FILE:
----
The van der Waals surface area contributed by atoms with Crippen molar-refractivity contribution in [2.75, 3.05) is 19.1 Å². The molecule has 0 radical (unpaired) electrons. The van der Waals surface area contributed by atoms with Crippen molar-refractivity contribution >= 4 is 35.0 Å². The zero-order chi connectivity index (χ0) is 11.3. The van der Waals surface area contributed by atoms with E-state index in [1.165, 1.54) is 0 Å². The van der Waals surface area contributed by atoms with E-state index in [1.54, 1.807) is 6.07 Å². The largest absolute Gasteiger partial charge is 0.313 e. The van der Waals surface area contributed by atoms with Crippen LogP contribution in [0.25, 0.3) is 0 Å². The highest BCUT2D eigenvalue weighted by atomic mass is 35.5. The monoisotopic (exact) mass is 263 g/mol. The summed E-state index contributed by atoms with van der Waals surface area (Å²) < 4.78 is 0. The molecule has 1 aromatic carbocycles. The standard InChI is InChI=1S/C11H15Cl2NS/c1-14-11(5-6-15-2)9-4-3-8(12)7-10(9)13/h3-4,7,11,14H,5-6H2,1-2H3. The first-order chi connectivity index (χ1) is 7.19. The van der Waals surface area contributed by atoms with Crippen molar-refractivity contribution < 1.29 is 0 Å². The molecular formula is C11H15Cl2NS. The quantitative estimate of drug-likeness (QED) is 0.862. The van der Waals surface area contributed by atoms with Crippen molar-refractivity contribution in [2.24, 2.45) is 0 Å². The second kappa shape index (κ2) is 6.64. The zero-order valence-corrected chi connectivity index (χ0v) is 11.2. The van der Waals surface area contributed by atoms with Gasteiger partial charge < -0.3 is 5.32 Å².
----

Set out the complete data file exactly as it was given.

The van der Waals surface area contributed by atoms with Crippen molar-refractivity contribution in [2.75, 3.05) is 19.1 Å². The molecule has 0 radical (unpaired) electrons. The van der Waals surface area contributed by atoms with Crippen molar-refractivity contribution >= 4 is 35.0 Å². The zero-order chi connectivity index (χ0) is 11.3. The van der Waals surface area contributed by atoms with E-state index in [1.165, 1.54) is 0 Å². The van der Waals surface area contributed by atoms with E-state index in [1.54, 1.807) is 6.07 Å². The largest absolute Gasteiger partial charge is 0.313 e. The van der Waals surface area contributed by atoms with Crippen LogP contribution in [0.25, 0.3) is 0 Å². The highest BCUT2D eigenvalue weighted by atomic mass is 35.5. The monoisotopic (exact) mass is 263 g/mol. The summed E-state index contributed by atoms with van der Waals surface area (Å²) < 4.78 is 0. The molecule has 1 aromatic carbocycles. The standard InChI is InChI=1S/C11H15Cl2NS/c1-14-11(5-6-15-2)9-4-3-8(12)7-10(9)13/h3-4,7,11,14H,5-6H2,1-2H3. The first-order chi connectivity index (χ1) is 7.19. The van der Waals surface area contributed by atoms with Crippen molar-refractivity contribution < 1.29 is 0 Å². The molecular formula is C11H15Cl2NS. The quantitative estimate of drug-likeness (QED) is 0.862. The van der Waals surface area contributed by atoms with Crippen molar-refractivity contribution in [2.24, 2.45) is 0 Å². The second kappa shape index (κ2) is 6.64. The zero-order valence-corrected chi connectivity index (χ0v) is 11.2. The van der Waals surface area contributed by atoms with Gasteiger partial charge < -0.3 is 5.32 Å².